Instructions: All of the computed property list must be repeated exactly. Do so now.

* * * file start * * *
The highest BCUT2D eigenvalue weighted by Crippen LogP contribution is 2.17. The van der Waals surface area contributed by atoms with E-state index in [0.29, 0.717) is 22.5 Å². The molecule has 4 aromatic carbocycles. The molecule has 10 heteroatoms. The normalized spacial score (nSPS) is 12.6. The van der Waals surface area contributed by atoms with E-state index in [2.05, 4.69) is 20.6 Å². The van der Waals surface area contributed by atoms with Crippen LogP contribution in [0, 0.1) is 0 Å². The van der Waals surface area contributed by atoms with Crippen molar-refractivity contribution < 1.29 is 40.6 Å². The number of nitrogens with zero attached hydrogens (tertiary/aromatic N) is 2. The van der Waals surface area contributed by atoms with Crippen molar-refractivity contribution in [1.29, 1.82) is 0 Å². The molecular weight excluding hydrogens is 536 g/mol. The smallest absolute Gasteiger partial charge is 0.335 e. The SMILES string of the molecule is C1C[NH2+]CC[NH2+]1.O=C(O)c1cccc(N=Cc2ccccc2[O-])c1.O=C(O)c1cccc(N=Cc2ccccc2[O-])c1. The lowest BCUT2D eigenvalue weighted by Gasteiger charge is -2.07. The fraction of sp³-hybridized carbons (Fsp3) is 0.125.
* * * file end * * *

The highest BCUT2D eigenvalue weighted by Crippen LogP contribution is 2.17. The van der Waals surface area contributed by atoms with E-state index in [0.29, 0.717) is 22.5 Å². The molecule has 4 aromatic carbocycles. The molecule has 10 heteroatoms. The normalized spacial score (nSPS) is 12.6. The van der Waals surface area contributed by atoms with E-state index in [2.05, 4.69) is 20.6 Å². The van der Waals surface area contributed by atoms with Crippen LogP contribution in [0, 0.1) is 0 Å². The van der Waals surface area contributed by atoms with Crippen molar-refractivity contribution < 1.29 is 40.6 Å². The number of nitrogens with zero attached hydrogens (tertiary/aromatic N) is 2. The van der Waals surface area contributed by atoms with Crippen molar-refractivity contribution in [1.29, 1.82) is 0 Å². The molecular weight excluding hydrogens is 536 g/mol. The smallest absolute Gasteiger partial charge is 0.335 e. The SMILES string of the molecule is C1C[NH2+]CC[NH2+]1.O=C(O)c1cccc(N=Cc2ccccc2[O-])c1.O=C(O)c1cccc(N=Cc2ccccc2[O-])c1. The lowest BCUT2D eigenvalue weighted by Gasteiger charge is -2.07. The fraction of sp³-hybridized carbons (Fsp3) is 0.125.